The other bad guy this time around is Agent Benjamen Poindexter or “Dex” AKA Bullseye who has the uncanny ability to turn anything he throws into a dangerous weapon thrown with deadly accuracy. Wilson Bethel is convincing in the role. He’s a scary guy. He gets depicted as a true sociopath with a violent rage inside he can only relieve by killing. The fight scenes with the character were different from standard fight scenes because Bullseye would fight by rapidly alternating between throwing anything within reach and punching, kicking and shooting. He proves to be a formidable adversary. The season ends with what looks like a setup for his possible return. (article continues after the bump)

Daredevil canceled by Netflix (12/30/2018) What’s Going On At Marvel/Netflix?

Marvel’s Daredevil has been canceled by Netflix and will not return for a fourth season.

“Marvel’s Daredevil will not return for a fourth season on Netflix,” the show’s runner told reporters, “We are tremendously proud of the show’s last and final season, and although it’s painful for the fans, we feel it best to close this chapter on a high note. We’re thankful to showrunner Erik Oleson, the show’s writers, stellar crew and an incredible cast including Charlie Cox as Daredevil himself, and we’re grateful to the fans who have supported the show over the years. While the series on Netflix has ended, the three existing seasons will remain on the service for years to come, while the Daredevil character will live on in future projects for Marvel.” So the show is canceled, but it sounds like there might be a place for Daredevil’s character in future projects.

Following on the heels of the release of season 3 of Marvel’s Daredevil came the news that Netflix had canceled Iron Fist which I am sure most fans did not find that surprising, but right on the heels of that announcement came the news that Netflix had also canceled Luke Cage, leaving just Daredevil and Jessica Jones. Now maybe it’s just me, but I suspect that Marvel would prefer to have four shows on Netflix as opposed to two.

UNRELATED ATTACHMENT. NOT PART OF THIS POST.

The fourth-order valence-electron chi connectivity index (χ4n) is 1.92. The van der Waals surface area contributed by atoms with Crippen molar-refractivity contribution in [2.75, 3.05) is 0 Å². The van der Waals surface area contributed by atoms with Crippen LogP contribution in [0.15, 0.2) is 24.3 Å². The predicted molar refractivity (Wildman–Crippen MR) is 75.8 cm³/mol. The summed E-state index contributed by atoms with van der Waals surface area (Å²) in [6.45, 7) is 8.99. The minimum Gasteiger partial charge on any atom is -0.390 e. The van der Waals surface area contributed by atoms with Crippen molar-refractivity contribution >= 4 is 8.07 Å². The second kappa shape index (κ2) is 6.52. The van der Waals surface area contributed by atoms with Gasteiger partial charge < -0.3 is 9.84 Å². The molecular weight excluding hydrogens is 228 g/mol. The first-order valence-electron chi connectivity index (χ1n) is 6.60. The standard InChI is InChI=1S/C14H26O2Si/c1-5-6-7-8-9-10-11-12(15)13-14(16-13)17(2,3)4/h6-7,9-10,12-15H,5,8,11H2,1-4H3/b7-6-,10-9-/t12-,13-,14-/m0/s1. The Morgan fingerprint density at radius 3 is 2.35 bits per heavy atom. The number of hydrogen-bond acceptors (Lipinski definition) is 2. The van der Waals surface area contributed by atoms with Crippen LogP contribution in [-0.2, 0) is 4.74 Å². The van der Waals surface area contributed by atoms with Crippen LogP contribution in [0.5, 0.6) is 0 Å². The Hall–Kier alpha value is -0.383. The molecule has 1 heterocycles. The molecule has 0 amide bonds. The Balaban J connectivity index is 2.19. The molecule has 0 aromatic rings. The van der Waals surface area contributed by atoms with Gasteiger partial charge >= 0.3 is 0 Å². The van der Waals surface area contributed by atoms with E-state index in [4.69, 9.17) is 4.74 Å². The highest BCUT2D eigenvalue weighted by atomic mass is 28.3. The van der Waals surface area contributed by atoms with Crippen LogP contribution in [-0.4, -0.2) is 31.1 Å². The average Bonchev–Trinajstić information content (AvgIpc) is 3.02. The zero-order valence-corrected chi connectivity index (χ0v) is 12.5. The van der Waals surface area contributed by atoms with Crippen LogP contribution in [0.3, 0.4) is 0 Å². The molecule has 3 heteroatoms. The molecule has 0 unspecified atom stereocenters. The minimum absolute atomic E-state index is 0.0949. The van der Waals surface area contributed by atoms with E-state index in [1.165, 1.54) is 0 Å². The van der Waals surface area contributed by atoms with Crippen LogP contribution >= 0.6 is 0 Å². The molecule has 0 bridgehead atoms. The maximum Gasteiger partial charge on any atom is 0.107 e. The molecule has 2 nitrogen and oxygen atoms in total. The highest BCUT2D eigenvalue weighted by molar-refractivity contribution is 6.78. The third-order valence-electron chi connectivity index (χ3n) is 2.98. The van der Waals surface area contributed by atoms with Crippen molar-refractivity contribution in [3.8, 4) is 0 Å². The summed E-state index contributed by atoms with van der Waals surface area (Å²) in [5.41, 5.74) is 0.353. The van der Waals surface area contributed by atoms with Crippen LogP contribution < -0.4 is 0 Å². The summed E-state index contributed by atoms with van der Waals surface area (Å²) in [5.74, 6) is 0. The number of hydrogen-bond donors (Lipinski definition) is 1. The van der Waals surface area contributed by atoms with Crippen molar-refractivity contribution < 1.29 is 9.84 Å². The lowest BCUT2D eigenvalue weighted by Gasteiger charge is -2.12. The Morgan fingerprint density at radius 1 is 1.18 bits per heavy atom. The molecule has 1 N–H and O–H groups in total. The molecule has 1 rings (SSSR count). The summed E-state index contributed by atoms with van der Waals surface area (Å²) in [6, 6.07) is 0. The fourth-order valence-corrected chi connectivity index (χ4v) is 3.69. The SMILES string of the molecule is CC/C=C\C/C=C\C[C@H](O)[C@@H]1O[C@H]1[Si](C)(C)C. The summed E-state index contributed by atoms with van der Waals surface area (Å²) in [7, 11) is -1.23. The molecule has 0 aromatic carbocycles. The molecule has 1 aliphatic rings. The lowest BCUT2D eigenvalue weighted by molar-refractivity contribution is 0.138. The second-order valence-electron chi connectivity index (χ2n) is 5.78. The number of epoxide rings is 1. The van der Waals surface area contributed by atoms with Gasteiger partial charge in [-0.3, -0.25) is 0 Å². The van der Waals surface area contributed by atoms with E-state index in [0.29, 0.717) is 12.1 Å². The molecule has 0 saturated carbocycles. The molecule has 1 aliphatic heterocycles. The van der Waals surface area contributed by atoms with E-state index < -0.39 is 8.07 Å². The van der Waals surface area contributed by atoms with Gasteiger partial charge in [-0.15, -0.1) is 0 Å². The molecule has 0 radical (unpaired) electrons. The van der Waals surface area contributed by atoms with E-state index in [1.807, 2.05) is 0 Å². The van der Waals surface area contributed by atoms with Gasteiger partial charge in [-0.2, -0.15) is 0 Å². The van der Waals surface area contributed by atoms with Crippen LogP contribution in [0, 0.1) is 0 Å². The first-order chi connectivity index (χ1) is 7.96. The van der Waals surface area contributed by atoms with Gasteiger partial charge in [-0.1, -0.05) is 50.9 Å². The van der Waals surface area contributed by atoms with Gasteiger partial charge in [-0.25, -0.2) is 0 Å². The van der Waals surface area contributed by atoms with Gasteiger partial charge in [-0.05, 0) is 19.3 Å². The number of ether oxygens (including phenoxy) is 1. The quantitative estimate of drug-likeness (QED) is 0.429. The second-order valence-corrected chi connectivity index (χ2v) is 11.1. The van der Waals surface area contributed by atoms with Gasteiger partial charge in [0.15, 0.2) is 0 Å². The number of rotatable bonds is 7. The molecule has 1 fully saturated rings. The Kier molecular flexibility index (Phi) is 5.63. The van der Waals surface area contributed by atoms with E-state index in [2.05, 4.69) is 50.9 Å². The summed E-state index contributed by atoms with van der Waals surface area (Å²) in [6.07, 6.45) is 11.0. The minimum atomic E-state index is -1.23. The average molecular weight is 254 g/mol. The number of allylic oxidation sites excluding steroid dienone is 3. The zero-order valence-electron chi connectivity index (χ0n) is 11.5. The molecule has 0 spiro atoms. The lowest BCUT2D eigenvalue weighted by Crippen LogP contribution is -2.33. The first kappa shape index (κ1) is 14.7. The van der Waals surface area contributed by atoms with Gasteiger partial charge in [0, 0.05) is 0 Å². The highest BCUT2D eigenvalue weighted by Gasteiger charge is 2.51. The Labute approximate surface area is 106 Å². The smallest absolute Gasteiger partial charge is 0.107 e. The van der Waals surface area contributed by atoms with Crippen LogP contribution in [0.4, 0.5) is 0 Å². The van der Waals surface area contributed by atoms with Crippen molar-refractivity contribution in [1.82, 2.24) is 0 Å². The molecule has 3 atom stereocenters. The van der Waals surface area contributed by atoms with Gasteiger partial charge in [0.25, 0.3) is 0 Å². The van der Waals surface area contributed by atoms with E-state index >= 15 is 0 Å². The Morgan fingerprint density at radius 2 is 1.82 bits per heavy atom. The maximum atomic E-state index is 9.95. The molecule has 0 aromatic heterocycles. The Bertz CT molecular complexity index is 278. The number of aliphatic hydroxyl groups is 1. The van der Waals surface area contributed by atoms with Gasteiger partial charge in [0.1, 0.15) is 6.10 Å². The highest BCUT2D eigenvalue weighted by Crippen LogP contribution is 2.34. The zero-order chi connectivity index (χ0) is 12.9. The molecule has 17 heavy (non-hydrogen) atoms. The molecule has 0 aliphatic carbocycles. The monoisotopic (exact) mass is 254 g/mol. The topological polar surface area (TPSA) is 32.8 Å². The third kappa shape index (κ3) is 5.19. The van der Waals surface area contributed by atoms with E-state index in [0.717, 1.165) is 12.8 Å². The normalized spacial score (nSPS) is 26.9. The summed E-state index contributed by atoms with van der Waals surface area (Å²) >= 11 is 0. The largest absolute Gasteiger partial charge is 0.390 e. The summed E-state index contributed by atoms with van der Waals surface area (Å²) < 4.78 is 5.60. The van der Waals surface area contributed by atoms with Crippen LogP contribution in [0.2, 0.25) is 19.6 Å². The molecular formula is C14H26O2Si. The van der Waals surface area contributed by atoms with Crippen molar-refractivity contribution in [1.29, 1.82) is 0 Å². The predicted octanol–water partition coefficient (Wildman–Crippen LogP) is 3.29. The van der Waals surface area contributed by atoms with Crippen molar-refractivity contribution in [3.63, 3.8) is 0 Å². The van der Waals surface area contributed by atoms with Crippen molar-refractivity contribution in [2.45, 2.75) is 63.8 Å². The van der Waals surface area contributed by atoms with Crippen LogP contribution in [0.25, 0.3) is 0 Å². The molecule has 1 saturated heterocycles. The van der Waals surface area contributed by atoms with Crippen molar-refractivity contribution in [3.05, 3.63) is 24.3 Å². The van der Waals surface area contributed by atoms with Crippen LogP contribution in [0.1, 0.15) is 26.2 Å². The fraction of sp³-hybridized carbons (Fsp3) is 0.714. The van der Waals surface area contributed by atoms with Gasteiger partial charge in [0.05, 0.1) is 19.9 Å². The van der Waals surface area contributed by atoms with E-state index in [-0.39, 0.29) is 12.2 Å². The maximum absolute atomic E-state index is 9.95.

These recent decisions lead me to wonder what’s going with the two entertainment giants? Are we on the verge of stage two in the relationship between Netflix and Marvel, or is the honeymoon over and these are the first signs of a breakup? If so, what characters should we expect to see in the second stage? What second-level Marvel characters do you think should have a TV series? Of course, they could rearrange the stuff they already have that people like, for example, a series that rotates episodes featuring the Daughters Of The Dragon, Or Luke Cage and Iron Fist working together in the Heroes for Hire premise.


By Craig Suide

A genuine (OCD) enthusiast of Sci-FI and fantasy. Addicted to stories. a life-long fan of movies, TV, and pop culture in general. Purchased first comic book at age five, and never stopped. Began reading a lot early on, and discovered ancient mythology, and began reading science fiction around the same time. Made first attempts at writing genre fiction around age 12 Freelance writer for Sci-Fi Nerd (Facebook), retired professional gourmet chef. ex-musician, and illustrator